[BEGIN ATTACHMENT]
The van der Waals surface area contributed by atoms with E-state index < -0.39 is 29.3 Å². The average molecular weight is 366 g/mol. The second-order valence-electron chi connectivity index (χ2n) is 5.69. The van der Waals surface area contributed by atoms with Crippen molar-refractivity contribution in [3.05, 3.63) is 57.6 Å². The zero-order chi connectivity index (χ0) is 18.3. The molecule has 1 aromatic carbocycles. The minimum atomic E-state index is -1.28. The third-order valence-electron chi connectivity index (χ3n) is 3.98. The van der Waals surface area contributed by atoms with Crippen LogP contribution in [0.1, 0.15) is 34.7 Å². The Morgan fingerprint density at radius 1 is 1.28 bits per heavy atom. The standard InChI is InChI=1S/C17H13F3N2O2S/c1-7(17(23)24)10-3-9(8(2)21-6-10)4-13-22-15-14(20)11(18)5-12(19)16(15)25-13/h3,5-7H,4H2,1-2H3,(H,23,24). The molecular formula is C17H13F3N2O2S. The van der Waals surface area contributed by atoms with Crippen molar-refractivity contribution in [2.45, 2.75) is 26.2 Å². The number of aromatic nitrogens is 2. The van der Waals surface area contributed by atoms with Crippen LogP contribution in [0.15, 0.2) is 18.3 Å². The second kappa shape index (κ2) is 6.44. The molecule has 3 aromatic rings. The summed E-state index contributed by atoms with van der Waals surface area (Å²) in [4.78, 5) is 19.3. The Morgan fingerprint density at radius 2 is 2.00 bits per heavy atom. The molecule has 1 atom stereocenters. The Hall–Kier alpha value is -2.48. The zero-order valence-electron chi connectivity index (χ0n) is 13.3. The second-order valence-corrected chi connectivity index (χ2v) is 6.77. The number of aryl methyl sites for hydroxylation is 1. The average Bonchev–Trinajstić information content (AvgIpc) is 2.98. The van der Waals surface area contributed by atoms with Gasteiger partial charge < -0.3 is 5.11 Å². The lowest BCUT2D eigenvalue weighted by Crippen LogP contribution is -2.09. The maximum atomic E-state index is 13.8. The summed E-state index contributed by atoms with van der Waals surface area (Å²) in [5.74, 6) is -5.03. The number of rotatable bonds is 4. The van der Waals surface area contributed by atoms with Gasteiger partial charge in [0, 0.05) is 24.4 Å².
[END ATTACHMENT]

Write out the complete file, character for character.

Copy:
The van der Waals surface area contributed by atoms with E-state index < -0.39 is 29.3 Å². The average molecular weight is 366 g/mol. The second-order valence-electron chi connectivity index (χ2n) is 5.69. The van der Waals surface area contributed by atoms with Crippen molar-refractivity contribution in [3.05, 3.63) is 57.6 Å². The zero-order chi connectivity index (χ0) is 18.3. The molecule has 1 aromatic carbocycles. The minimum atomic E-state index is -1.28. The third-order valence-electron chi connectivity index (χ3n) is 3.98. The van der Waals surface area contributed by atoms with Crippen LogP contribution in [0.1, 0.15) is 34.7 Å². The Morgan fingerprint density at radius 1 is 1.28 bits per heavy atom. The standard InChI is InChI=1S/C17H13F3N2O2S/c1-7(17(23)24)10-3-9(8(2)21-6-10)4-13-22-15-14(20)11(18)5-12(19)16(15)25-13/h3,5-7H,4H2,1-2H3,(H,23,24). The molecular formula is C17H13F3N2O2S. The van der Waals surface area contributed by atoms with Crippen molar-refractivity contribution in [2.45, 2.75) is 26.2 Å². The number of aromatic nitrogens is 2. The van der Waals surface area contributed by atoms with Crippen LogP contribution in [0.15, 0.2) is 18.3 Å². The second kappa shape index (κ2) is 6.44. The molecule has 3 aromatic rings. The summed E-state index contributed by atoms with van der Waals surface area (Å²) in [4.78, 5) is 19.3. The Morgan fingerprint density at radius 2 is 2.00 bits per heavy atom. The molecule has 1 atom stereocenters. The Hall–Kier alpha value is -2.48. The zero-order valence-electron chi connectivity index (χ0n) is 13.3. The second-order valence-corrected chi connectivity index (χ2v) is 6.77. The number of aryl methyl sites for hydroxylation is 1. The average Bonchev–Trinajstić information content (AvgIpc) is 2.98. The van der Waals surface area contributed by atoms with Gasteiger partial charge < -0.3 is 5.11 Å². The lowest BCUT2D eigenvalue weighted by Crippen LogP contribution is -2.09. The maximum atomic E-state index is 13.8. The summed E-state index contributed by atoms with van der Waals surface area (Å²) in [5.74, 6) is -5.03. The number of rotatable bonds is 4. The van der Waals surface area contributed by atoms with Gasteiger partial charge in [0, 0.05) is 24.4 Å².